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Sister Margaret Myatt CSJ awarded Doctor of Sacred Letters

Sister Margaret Myatt, General Superior of the Sisters of St. Joseph, pictured at right, became a Doctor of Sacred Letters on Nov. 5, 2005 for her service and leadership in health care and for her leadership of her congregation. She received this honorary degree from the University of St. Michael’s College at the Convocation for the Faculty of Theology at St. Basil’s Church.

Dr. Anne Anderson CSJ, Dean, Faculty of Theology presented the citation. In her talk, Dr. Anderson reviewed Sr. Margaret’s life. A graduate of the University of St. Michael’s College, Sr. Margaret subsequently completed a Diploma program in Health Administration from the School of Hygiene in the University of Toronto, where, prophetically, she received the prestigious Robert Wood Johnson award as the student “having the potential to make a significant and lasting contribution to Health Care in Canada.”

Dr. Anderson highlighted two of the most difficult leadership roles Sr. Margaret has tackled. The first was in 1980 when Sister Margaret successfully undertook “the delicate task of merging St. Joseph’s Hospital and Our Lady of Mercy Hospital into St. Joseph’s Health Centre” in Toronto. The second was in 1990 when Sr. Margaret went on to assume the role of President and Chief Executive Officer of St. Joseph’s Hospital and Home in Guelph, Ontario. Through communication and dialogue, she brought about reconciliation to a “fractured and fractious” community, and redevelopment of a Catholic Healthcare Facility also called St. Joseph’s Health Centre.

Dr. Anderson referred to the many Boards and committees Sr. Margaret has served on and chaired during her 35 years in Health Administration: the Metro Toronto District Health Council, the Catholic Health Association of Ontario, the Catholic Health Association of Canada and the Catholic Health Corporation of Ontario.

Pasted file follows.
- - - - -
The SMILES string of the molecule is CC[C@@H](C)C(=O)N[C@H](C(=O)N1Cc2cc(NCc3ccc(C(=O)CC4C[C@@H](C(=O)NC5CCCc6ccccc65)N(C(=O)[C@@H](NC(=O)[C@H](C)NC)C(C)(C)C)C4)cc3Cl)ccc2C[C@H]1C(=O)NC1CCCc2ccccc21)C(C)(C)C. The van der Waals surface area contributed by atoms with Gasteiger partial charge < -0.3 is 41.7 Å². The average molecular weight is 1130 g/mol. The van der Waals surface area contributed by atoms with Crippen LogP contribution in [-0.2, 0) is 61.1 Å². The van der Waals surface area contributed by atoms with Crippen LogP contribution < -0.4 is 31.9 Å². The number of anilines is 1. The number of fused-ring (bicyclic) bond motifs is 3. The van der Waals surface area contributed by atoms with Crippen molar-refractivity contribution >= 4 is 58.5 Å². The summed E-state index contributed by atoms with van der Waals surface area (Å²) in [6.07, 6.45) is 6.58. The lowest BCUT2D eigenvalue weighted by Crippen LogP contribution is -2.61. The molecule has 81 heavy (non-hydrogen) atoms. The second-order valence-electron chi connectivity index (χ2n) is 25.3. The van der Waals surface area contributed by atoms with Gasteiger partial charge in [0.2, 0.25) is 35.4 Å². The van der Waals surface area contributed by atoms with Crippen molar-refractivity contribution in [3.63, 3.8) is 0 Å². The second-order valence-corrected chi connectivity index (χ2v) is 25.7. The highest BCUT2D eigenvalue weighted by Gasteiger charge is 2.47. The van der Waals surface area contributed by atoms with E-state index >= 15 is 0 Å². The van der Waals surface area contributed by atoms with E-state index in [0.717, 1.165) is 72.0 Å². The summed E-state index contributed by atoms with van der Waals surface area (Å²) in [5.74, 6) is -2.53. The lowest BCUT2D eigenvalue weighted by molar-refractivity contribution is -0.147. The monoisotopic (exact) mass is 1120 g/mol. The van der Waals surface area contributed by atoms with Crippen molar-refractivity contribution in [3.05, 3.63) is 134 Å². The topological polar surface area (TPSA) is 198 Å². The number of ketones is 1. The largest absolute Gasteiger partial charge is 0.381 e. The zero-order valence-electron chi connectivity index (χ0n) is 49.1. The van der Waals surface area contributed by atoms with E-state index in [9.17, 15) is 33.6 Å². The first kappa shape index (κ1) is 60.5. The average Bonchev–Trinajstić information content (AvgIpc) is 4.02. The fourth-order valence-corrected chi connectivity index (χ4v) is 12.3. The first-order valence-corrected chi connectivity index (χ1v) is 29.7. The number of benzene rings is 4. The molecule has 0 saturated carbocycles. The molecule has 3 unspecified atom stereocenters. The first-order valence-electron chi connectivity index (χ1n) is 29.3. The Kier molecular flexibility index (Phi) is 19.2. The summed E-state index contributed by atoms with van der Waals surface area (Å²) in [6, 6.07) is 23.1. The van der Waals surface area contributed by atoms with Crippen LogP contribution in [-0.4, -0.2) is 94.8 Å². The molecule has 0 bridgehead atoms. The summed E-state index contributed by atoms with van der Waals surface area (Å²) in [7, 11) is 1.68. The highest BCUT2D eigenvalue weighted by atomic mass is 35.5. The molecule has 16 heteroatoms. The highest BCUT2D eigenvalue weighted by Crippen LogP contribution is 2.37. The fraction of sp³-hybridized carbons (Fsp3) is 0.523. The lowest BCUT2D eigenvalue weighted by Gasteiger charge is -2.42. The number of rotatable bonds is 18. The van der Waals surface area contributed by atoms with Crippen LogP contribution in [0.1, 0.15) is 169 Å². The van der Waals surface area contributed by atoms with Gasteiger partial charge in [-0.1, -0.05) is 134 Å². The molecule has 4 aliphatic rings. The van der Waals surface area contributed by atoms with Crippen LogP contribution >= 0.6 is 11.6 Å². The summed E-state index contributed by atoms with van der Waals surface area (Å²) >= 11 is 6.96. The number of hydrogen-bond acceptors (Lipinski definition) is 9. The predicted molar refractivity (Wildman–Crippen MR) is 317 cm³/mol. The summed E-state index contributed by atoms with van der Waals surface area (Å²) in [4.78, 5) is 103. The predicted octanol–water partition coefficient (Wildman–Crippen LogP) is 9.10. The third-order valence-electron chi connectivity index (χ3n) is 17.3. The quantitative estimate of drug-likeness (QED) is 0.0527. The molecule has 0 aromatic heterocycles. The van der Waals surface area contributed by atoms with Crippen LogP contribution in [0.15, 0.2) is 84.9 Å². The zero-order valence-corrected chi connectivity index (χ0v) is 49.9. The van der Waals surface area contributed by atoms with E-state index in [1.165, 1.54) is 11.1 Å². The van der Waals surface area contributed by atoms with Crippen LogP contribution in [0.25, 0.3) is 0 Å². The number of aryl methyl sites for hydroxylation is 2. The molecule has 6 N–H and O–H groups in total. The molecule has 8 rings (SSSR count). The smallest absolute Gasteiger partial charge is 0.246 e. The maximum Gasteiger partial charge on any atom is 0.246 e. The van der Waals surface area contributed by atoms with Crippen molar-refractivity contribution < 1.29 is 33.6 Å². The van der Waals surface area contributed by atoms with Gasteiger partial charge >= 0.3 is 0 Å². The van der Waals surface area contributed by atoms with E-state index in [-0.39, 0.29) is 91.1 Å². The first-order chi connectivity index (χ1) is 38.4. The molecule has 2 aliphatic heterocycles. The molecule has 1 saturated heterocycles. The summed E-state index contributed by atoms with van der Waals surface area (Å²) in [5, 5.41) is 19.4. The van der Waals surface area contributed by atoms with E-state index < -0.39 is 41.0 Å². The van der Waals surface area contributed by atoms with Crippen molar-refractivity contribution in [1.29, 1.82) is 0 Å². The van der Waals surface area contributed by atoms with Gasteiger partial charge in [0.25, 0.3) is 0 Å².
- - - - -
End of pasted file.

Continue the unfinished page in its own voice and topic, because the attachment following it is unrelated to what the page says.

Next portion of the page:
In 1998, continued Dr. Anderson, Sr. Margaret made plans to retire, plans she then generously set aside when she accepted a new opportunity: General Superior of the Sisters of St. Joseph of Toronto. Under her leadership, and well aware of changing times, the Sisters of St. Joseph undertook a number of new ministries “which would take them back to ‘Muddy York’ to the heart of the city, where the Sisters of St. Joseph of Canada first began their ministry in 1851.”

Next, Dr. Anderson referred to ministries Sr. Margaret has founded and fostered. She established Fontbonne Ministries on a firm financial basis. These ministries include Mustard Seed that offers many programs for participants to learn new skills and independence. Fontbonne Place provides women in need between 40 - 60 years of age with a stable living environment.

Sr. Margaret drew together 44 Congregations of Women Religious and, with others, created a corporation called WRP Neighbourhood Housing. The Women Religious have raised over two million dollars with which they hope to build 68 houses for home ownership by working families with children.

Sr. Margaret is an integral part of the Joint Apostolic Ministry — a collaborative program of the religious communities of men and women in the Archdiocese of Toronto. The focus of this group is to assist refugee families with integration into their new milieu.

Sr. Margaret has also extended her leadership to the Federation of the Sisters of St. Joseph, serving as its President and guiding that body to refocus “its goals and objectives in the light of changing times.”

Dr. Anderson concluded her remarks with the following: “A recent article in “University Affairs” (p.26, November 2005) stated that ‘The conferring of Honorary degrees is a very public statement of a university’s values’ — in her life of Service to the Church, her Congregation and the ‘dear neighbour,’ Sr. Margaret exemplifies in every way the deeply cherished values that give life and meaning to the ministry of graduate education, here at the University of St. Michael’s College.”

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